DataSheet_1_Crosstalk Between LXR and Caveolin-1 Signaling Supports Cholesterol Efflux and Anti-Inflammatory Pathways in Macrophages.pdf (1.4 MB)
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DataSheet_1_Crosstalk Between LXR and Caveolin-1 Signaling Supports Cholesterol Efflux and Anti-Inflammatory Pathways in Macrophages.pdf

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posted on 27.05.2021, 04:02 authored by Cristina M. Ramírez, Marta Torrecilla-Parra, Virginia Pardo-Marqués, Mario Fernández de-Frutos, Ana Pérez-García, Carlos Tabraue, Juan Vladimir de la Rosa, Patricia Martín-Rodriguez, Mercedes Díaz-Sarmiento, Uxue Nuñez, Marta C. Orizaola, Paqui G. Través, Marta Camps, Lisardo Boscá, Antonio Castrillo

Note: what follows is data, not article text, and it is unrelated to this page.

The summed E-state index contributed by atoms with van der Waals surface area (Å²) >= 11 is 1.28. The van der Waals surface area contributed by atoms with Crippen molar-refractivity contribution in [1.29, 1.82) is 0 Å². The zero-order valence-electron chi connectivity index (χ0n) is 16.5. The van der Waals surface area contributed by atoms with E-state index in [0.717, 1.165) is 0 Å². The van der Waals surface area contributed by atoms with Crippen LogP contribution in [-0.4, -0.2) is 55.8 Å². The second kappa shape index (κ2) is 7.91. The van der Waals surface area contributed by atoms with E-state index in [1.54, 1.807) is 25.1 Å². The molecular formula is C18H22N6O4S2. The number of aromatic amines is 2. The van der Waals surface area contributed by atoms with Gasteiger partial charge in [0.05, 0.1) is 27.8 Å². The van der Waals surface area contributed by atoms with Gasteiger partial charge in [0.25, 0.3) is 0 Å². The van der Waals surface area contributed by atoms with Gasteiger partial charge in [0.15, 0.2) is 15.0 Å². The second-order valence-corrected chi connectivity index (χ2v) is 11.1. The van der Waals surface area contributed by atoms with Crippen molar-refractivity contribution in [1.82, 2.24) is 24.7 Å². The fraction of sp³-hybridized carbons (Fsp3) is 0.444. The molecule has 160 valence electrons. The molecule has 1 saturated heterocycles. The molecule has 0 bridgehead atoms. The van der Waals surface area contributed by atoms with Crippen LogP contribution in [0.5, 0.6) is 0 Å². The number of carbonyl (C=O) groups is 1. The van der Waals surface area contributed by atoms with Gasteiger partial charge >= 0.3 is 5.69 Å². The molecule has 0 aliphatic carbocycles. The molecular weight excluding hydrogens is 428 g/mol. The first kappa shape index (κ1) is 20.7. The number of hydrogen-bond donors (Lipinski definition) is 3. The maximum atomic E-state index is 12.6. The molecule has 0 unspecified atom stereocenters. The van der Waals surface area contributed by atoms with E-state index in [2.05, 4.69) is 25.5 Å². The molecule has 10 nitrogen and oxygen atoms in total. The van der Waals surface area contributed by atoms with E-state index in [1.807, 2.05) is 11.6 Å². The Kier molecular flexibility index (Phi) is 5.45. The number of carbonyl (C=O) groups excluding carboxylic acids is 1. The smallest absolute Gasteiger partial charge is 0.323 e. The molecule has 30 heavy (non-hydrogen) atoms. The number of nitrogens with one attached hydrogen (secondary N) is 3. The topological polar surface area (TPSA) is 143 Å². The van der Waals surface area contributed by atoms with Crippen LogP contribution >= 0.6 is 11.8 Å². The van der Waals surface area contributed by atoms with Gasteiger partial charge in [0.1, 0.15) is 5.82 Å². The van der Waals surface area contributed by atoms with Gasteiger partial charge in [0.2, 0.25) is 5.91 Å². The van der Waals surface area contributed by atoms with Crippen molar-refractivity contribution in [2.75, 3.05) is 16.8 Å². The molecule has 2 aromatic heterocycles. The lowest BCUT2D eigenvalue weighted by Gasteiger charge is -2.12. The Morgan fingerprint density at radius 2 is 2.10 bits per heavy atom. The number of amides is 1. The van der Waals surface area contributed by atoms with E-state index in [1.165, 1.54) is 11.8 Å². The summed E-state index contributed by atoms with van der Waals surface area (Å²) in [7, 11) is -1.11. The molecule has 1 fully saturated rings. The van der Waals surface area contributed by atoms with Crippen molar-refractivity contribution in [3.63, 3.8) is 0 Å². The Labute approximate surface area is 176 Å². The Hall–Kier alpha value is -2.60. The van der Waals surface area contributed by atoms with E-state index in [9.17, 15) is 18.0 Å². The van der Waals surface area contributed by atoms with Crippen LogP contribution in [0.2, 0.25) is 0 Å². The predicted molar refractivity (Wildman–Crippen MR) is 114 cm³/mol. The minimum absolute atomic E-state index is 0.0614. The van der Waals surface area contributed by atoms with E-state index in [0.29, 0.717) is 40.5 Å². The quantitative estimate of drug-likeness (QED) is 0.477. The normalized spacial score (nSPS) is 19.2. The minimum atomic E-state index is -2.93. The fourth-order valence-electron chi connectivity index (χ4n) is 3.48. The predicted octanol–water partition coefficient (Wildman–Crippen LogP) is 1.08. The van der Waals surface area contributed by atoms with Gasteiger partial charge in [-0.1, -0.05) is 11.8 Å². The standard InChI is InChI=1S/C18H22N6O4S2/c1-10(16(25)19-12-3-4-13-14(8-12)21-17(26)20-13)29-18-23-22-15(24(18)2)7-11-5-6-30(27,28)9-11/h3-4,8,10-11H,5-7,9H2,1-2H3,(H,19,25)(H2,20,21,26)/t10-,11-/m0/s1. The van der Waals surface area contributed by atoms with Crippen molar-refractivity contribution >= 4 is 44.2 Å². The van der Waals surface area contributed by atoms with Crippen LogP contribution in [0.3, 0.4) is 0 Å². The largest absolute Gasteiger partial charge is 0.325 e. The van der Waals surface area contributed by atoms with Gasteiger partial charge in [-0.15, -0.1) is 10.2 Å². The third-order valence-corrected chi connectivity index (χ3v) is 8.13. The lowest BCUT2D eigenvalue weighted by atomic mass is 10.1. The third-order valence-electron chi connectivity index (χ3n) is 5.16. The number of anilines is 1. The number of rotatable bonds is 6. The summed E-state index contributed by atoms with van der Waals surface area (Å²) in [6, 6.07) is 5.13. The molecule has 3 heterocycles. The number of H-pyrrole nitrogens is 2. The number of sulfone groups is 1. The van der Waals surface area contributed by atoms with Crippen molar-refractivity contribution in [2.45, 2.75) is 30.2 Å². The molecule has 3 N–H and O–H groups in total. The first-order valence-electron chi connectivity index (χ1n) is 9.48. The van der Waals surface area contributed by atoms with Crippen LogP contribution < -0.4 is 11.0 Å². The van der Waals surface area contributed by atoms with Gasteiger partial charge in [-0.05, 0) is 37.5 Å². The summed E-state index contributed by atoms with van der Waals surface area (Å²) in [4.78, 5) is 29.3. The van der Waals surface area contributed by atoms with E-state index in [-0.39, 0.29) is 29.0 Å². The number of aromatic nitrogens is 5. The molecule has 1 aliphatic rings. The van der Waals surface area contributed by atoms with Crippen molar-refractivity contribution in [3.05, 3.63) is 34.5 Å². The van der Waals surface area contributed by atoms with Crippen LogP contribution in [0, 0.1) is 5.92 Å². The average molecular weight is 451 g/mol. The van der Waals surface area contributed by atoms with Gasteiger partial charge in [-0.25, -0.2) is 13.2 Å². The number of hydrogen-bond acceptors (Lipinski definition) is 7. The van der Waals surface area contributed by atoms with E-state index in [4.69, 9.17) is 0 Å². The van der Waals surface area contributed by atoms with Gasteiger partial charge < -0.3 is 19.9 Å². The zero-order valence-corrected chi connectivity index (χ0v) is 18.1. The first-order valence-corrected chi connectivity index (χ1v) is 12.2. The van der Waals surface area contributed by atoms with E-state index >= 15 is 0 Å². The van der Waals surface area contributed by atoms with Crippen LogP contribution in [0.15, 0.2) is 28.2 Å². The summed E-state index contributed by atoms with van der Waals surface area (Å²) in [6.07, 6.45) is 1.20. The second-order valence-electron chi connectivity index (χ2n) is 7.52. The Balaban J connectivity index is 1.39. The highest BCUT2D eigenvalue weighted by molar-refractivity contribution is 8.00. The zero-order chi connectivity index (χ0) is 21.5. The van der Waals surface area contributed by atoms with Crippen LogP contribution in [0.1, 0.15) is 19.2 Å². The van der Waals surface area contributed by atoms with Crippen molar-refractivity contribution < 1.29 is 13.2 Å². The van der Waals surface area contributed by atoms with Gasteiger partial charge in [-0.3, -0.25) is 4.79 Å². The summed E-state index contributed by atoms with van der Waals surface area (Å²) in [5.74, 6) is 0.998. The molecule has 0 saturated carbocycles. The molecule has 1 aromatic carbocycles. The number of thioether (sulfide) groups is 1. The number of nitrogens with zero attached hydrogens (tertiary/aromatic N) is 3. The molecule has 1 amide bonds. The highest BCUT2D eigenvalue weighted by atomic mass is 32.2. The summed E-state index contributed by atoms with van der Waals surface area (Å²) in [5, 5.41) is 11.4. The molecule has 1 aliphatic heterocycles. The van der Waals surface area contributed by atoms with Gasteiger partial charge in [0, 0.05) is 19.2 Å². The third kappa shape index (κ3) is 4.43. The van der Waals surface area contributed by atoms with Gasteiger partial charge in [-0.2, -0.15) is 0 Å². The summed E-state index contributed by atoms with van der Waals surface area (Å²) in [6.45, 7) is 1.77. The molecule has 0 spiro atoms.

Macrophages are immune cells that play crucial roles in host defense against pathogens by triggering their exceptional phagocytic and inflammatory functions. Macrophages that reside in healthy tissues also accomplish important tasks to preserve organ homeostasis, including lipid uptake/efflux or apoptotic-cell clearance. Both homeostatic and inflammatory functions of macrophages require the precise stability of lipid-rich microdomains located at the cell membrane for the initiation of downstream signaling cascades. Caveolin-1 (Cav-1) is the main protein responsible for the biogenesis of caveolae and plays an important role in vascular inflammation and atherosclerosis. The Liver X receptors (LXRs) are key transcription factors for cholesterol efflux and inflammatory gene responses in macrophages. Although the role of Cav-1 in cellular cholesterol homeostasis and vascular inflammation has been reported, the connection between LXR transcriptional activity and Cav-1 expression and function in macrophages has not been investigated. Here, using gain and loss of function approaches, we demonstrate that LXR-dependent transcriptional pathways modulate Cav-1 expression and compartmentation within the membrane during macrophage activation. As a result, Cav-1 participates in LXR-dependent cholesterol efflux and the control of inflammatory responses. Together, our data show modulation of the LXR-Cav-1 axis could be exploited to control exacerbated inflammation and cholesterol overload in the macrophage during the pathogenesis of lipid and immune disorders, such as atherosclerosis.

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